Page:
But just before Christmas, the independent Committee on Climate Change (CCC) caused feathers to fly with an open letter to Chris Huhne expressing serious doubt as to whether the Green Deal will actually deliver the scale of works required to meet our broader carbon reduction targets.
The concern arises because the Green Deal will operate alongside a system of subsidy delivered through energy suppliers. To date, suppliers have been required to promote domestic energy efficiency improvements through a scheme called the Carbon Emissions Reduction Target (CERT), and this has had some success in raising levels of investment in cavity and loft insulation.
But the CERT expires after this year, and energy suppliers will be placed under a new obligation, through a replacement scheme called the Energy Company Obligation (ECO) - introduced in last year's Energy Act alongside the Green Deal and, like CERT, to be funded by a levy on energy bills.
The crux of the issue is that the government intends that the ECO scheme will focus subsidy on alleviating fuel poverty and addressing so called "hard to treat" homes. That leaves the bulk of the housing stock reliant on the Green Deal for support. Without any legal obligation on energy suppliers to promote cavity and loft insulation, the government is essentially putting its free range eggs in one basket and backing the Green Deal to stimulate the market to do the job.
Of course, it's the CCC's job to make recommendations to government, and it has done so as part of DECC's consultation on the Green Deal and the ECO scheme, launched in November and closing later this month.
The CCC fears the Green Deal will only reach around 2 to 3 million households out of a potential 14 million, and is urging government to maintain the subsidy and bring cavity and loft insulation within the ECO scheme. Bafflingly, its projection of low take up is reflected in government's own impact assessment of Green Deal implementation.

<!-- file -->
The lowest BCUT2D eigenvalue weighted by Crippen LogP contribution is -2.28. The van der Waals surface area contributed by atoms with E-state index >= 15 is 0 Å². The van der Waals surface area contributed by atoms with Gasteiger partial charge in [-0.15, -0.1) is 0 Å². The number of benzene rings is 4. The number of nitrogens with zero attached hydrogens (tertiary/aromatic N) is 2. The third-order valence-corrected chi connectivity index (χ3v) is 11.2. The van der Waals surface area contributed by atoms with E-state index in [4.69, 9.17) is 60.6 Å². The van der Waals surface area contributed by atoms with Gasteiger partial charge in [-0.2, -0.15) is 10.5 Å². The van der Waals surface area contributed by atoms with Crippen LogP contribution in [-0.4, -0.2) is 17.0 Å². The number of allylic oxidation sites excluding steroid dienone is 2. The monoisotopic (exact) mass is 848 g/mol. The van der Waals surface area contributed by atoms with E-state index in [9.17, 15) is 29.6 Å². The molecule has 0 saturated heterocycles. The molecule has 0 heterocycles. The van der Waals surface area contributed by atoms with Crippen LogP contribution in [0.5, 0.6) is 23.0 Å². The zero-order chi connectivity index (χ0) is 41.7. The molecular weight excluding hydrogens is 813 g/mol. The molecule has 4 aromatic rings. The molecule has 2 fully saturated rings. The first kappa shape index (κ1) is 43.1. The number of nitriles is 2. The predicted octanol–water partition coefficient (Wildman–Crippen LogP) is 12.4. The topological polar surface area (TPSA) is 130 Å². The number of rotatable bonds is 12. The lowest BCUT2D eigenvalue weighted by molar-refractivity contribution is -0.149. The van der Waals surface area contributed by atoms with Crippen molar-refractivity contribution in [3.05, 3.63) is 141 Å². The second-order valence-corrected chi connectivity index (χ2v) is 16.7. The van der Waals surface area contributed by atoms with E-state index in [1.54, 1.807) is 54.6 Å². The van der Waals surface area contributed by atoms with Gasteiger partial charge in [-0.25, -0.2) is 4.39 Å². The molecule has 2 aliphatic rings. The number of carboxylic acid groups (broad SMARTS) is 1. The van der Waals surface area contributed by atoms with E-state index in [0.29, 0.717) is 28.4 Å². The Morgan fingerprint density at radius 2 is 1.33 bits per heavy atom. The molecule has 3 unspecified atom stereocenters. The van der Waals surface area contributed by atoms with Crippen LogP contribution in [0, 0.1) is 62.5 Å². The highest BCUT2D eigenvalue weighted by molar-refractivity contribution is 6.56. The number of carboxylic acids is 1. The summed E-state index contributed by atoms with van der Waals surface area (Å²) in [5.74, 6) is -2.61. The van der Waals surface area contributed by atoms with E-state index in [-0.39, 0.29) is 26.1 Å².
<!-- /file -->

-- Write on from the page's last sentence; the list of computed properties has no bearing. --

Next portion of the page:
This is a vital policy area, with many green jobs at stake, and one the government cannot afford to get wrong. But omens are inauspicious.
Last year, in its enthusiasm to drive forward renewable micro-generation with feed-in tariffs, the government completely misread what ultimately became an overheated solar PV market, and in a clumsy attempt to cool it down embarked on a messy consultation which came home to roost in the High Court. And now we have the CCC pointing out the apparent contradiction of an ambitious policy objective on the one hand and, on the other, the principal policy tool which, by the government's own admission, will fail to deliver.
We should take the CCC's concerns seriously. Life may be looking up for European poultry in 2012 (although I wouldn't advise French battery hens to hold their collective breath), but energy efficiency is much higher up the EU agenda, and offers a real stimulus to the emerging green economy across Europe.
Amidst laudable policy objectives, the government is quick to talk up its green credentials, but it needs to follow up with effective policy measures. Ones which strike the right balance between focused and affordable subsidies, and creating an environment which allows the private sector to take advantage of the many opportunities that the Green Deal has the potential to deliver.